See how enormously large quantities can cancel out to give a good approximation to the factorial function.

What functions can you make using the function machines RECIPROCAL and PRODUCT and the operator machines DIFF and INT?

Work with numbers big and small to estimate and calculate various quantities in biological contexts.

This is our collection of tasks on the mathematical theme of 'Population Dynamics' for advanced students and those interested in mathematical modelling.

Invent scenarios which would give rise to these probability density functions.

Work with numbers big and small to estimate and calculate various quantities in physical contexts.

Are these statistical statements sometimes, always or never true? Or it is impossible to say?

Make an accurate diagram of the solar system and explore the concept of a grand conjunction.

Here are several equations from real life. Can you work out which measurements are possible from each equation?

Go on a vector walk and determine which points on the walk are closest to the origin.

This problem explores the biology behind Rudolph's glowing red nose.

Which line graph, equations and physical processes go together?

Work out the numerical values for these physical quantities.

Many physical constants are only known to a certain accuracy. Explore the numerical error bounds in the mass of water and its constituents.

Explore the relationship between resistance and temperature

Get further into power series using the fascinating Bessel's equation.

Explore the possibilities for reaction rates versus concentrations with this non-linear differential equation

Get some practice using big and small numbers in chemistry.

Where should runners start the 200m race so that they have all run the same distance by the finish?

Match the descriptions of physical processes to these differential equations.

Build up the concept of the Taylor series

By exploring the concept of scale invariance, find the probability that a random piece of real data begins with a 1.

Looking at small values of functions. Motivating the existence of the Taylor expansion.

Look at the advanced way of viewing sin and cos through their power series.

Which dilutions can you make using only 10ml pipettes?

Investigate circuits and record your findings in this simple introduction to truth tables and logic.

Analyse these beautiful biological images and attempt to rank them in size order.

Can you visualise whether these nets fold up into 3D shapes? Watch the videos each time to see if you were correct.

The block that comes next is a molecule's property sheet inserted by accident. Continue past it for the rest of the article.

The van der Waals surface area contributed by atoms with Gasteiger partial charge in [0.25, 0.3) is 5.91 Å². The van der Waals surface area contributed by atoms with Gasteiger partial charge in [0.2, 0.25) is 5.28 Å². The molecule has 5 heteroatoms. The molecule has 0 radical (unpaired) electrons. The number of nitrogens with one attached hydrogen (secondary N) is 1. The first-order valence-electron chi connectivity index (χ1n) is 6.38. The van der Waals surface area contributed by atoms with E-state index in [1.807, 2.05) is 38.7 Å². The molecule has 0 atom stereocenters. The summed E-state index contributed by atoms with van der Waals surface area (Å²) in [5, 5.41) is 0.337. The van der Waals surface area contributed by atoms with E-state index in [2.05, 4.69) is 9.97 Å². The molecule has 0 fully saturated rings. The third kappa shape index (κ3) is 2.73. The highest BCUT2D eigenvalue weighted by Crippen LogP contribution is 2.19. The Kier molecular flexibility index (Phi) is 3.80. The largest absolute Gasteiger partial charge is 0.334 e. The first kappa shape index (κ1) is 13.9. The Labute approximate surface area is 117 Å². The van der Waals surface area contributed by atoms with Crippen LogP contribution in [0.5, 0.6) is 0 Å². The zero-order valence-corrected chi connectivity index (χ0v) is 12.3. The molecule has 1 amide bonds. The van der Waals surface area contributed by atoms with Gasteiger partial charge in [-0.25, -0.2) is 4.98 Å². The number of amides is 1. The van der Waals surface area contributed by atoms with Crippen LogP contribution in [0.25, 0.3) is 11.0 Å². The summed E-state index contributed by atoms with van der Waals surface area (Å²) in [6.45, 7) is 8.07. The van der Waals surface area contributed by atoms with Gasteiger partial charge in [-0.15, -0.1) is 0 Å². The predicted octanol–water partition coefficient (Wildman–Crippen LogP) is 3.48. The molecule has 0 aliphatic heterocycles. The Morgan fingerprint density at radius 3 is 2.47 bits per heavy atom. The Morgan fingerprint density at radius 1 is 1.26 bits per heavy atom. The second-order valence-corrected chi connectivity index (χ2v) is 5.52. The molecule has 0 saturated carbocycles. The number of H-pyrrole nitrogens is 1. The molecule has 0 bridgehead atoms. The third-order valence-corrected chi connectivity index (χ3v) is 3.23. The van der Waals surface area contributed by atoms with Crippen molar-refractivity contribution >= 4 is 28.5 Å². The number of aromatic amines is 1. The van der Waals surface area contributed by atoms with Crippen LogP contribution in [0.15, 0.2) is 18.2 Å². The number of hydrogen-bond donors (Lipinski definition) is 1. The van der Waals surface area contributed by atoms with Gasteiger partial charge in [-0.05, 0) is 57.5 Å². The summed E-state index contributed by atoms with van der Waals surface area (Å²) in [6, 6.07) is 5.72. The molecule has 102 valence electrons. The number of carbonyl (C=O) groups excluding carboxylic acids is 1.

Explore the meaning of the scalar and vector cross products and see how the two are related.

Estimate these curious quantities sufficiently accurately that you can rank them in order of size

How do you write a computer program that creates the illusion of stretching elastic bands between pegs of a Geoboard? The answer contains some surprising mathematics.

Can you suggest a curve to fit some experimental data? Can you work out where the data might have come from?

Have you ever wondered what it would be like to race against Usain Bolt?

In which Olympic event does a human travel fastest? Decide which events to include in your Alternative Record Book.

What shapes should Elly cut out to make a witch's hat? How can she make a taller hat?

To investigate the relationship between the distance the ruler drops and the time taken, we need to do some mathematical modelling...

Formulate and investigate a simple mathematical model for the design of a table mat.

Could nanotechnology be used to see if an artery is blocked? Or is this just science fiction?

Learn about the link between logical arguments and electronic circuits. Investigate the logical connectives by making and testing your own circuits and fill in the blanks in truth tables to record. . . .

Use trigonometry to determine whether solar eclipses on earth can be perfect.

Why MUST these statistical statements probably be at least a little bit wrong?

Was it possible that this dangerous driving penalty was issued in error?

In this short problem, can you deduce the likely location of the odd ones out in six sets of random numbers?

Which units would you choose best to fit these situations?

Use your skill and knowledge to place various scientific lengths in order of size. Can you judge the length of objects with sizes ranging from 1 Angstrom to 1 million km with no wrong attempts?